Wednesday, April 7, 2010

Continuously Lost in Translation

Part of the challenge of dealing with culture not one's own, whether it be for business, academia or diplomacy is finding a common language in which one can communicate with others.

A few comments on Twitter and Google Reader about yesterday's post bring this difficulty to light. Part of the upshot of that post was that perhaps many outside of China had mistranslated guo tui min jin to mean "privatization" when that was not the understanding of those in China who propounded the policy.

I would even suggest that when Chinese use the word "privatization" in English language conversation, their understanding may also be different from that of native English speakers who use the same word.

We tend to define both 民营化 (minyinghua) and 私有化 (siyouhua) as "privatization", and vice-versa. As I showed in yesterday's post, the Chinese do not define minyinghua and siyouhua as the same thing. However, a glance at both Google Translate and Babelfish shows these two terms as interchangeable with the English word "privatization".

Based on discussions that have taken place since yesterday's post, I feel safe in saying that privatization and minyinghua do not have precisely the same meanings. As nearly as I can tell, here is what they do mean:

privatization = absence of government involvement

民营化 = presence of non-government involvement

To illustrate, when the US Government finally sells its 60 percent stake in General Motors, this will be considered a "privatization". But the Chinese definition of minyinghua is already satisfied at the present because the other 40 percent of General Motors shares are in the hands of non-governmental entities (the UAW, institutional and private investors).

In China the fact that many of China's large SOEs are now publicly traded and minority positions are held by non-governmental entities counts as 民营化, and if our dictionaries are to be believed, it also counts as privatization. However, in this case, we are better off not trusting our dictionaries.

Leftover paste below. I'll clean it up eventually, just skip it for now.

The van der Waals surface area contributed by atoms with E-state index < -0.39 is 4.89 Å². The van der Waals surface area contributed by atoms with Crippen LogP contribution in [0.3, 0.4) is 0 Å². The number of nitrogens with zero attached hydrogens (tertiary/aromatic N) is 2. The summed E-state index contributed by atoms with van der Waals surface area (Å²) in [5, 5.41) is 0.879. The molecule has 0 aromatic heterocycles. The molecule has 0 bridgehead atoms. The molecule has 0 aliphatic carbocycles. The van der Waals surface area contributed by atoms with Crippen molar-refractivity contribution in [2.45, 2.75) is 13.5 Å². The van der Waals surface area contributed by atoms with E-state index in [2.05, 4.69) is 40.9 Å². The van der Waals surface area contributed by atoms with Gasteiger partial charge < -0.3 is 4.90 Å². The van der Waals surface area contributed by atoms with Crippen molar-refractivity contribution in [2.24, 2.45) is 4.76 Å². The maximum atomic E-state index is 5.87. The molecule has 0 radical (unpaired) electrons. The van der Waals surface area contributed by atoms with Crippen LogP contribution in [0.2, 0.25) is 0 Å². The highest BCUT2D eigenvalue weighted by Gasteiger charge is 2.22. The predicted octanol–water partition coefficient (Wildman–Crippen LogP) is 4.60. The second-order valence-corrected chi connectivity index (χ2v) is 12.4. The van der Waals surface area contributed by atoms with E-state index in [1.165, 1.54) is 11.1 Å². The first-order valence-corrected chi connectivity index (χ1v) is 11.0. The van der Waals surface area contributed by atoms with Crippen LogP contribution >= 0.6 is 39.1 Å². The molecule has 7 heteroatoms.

As a bonus, here's another term that we often get wrong.

Our dictionaries define 外国人 (waiguoren, literally, "outside person") as "foreigner", and vice-versa. However, when Chinese citizens visit the United States, they do not consider themselves to be 外国人.

Why?

Because the opposite of 外国人 is 中国人 (zhongguoren) or Chinese person (literally, person from the Central Kingdom). Their identities as 中国人 do not change when they leave China.

So while I refer to Chinese visitors in America as "foreigners", and I refer to myself as a "foreigner" when I visit China, the Chinese always refer to me as 外国人 and themselves as 中国人, irrespective of location.

And while I fully agree with the sage advice of Dan Harris at ChinaLawBlog to write your agreements with Chinese counterparties in Chinese, you may also want to ensure that you and your counterparties agree on what all of the words mean.

I know there are many other equally confusing Chinese-English translations. Which ones have you come across?

The next post in this series can be found here.